I have learned a couple things that I am happy to share with other job searchers:

1. Balancing an interview "pipeline" with companies you're waiting to hear back from is tricky to say the least.

2. Don't assume that you'll be juggling multiple offers and will have to turn away one of the companies nicely. Get over that assumption, pick your ego off the floor and move on.

3. You know you aren't that psyched about a job when the thought of interviewing with them seems like the most annoying chore on your to-do list, and you wish the hiring manager would just pick up the phone and tell you that they are canceling your interview because the position has been filled.

4. People expect a lot more from MBA candidates than they do from undergrads and pre-MBA job switchers.

5. Have questions for your interviewers. Good smart questions. Write them down in the notebook you're bringing to the interview so that you don't go blank.

6. Having a put option on yourself (i.e., an offer to return to your old company) can make you really jaded/lazy.

7. Remember when I said not to pursue crap you're only marginally interested in? That was good advice.

8. Stay hydrated.

I'm off to the GSB show, which should be highly entertaining. Have good weekends!

Sunday, February 14, 2010

Mo money Mo problems

For a while, I have wanted to write a post about money at Stanford and more generally, at top American business schools because I don't believe that the spending mores of GSB students are unique among business school students.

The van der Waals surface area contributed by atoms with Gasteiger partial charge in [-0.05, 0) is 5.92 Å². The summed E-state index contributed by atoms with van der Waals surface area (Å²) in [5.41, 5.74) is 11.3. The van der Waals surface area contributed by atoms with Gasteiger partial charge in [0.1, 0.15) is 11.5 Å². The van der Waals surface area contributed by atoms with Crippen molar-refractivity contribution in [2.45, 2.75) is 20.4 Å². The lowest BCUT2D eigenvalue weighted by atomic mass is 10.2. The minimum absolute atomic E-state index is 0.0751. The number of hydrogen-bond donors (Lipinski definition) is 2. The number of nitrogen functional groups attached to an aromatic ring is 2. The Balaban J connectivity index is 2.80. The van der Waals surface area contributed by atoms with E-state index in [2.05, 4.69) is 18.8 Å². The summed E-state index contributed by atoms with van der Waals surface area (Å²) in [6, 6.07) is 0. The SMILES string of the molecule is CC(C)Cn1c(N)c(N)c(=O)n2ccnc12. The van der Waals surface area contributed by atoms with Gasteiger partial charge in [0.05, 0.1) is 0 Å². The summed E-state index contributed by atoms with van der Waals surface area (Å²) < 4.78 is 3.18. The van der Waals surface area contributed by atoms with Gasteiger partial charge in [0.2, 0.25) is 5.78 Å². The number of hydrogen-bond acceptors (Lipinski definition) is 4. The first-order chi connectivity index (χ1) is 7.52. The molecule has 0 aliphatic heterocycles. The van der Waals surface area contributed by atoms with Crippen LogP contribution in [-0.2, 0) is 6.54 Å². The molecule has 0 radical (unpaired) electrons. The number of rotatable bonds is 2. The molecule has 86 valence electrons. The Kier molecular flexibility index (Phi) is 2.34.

Two events spurred me to stop delaying:

1) 2nd quarter tuition is due tomorrow. (That's two for two that I have paid on time!)

2) The weekly GSB email of compiled announcements and deadlines informed me today that the Stanford Board approved a 3.5% tuition increase for incoming GSB students. Class of 2012 will be paying $53,118 while members of the class of 2011 (current first years) will still be paying only $51,321 because the school commits to keeping tuition flat during each student's two years of study. (Before I get comments from readers who are outraged that I consider $50K+ a paltry sum, please take a deep breath and realize that "only" is being used facetiously in the previous sentence. Thanks.)

The issue that has been troubling me is the buy-now pay-later spending habits of members of the GSB community. I don't have time tonight to discuss in depth, but I want to begin to write about how we Stanford business school students spend money and what that means about our attitudes towards our job prospects, how that might limit our abilities to take risks, and why everyone else should also be worried.

How we spend money: Recklessly (e.g., mid-week trips to Vegas, regular jaunts to San Francisco and wine country via party bus, numerous official events that cost >$30 per person, international travel every chance we get). How we pay for it: Loans for the vast majority of us. How we treat people who express concern about not being able to keep up: Dismissively and derisively.

How we implicitly view our job prospects: Optimistically. Clearly if we are willing to saddle ourselves with US$200K in debt, we are confident that we will be able to pay roughly $10K per year for the first twenty years of our post-MBA careers. Important to note is that if we decide to stop the principal amortization clock for any reason (e.g., inability to find a job because of prolonged elevated unemployment levels), interest continues to accrue.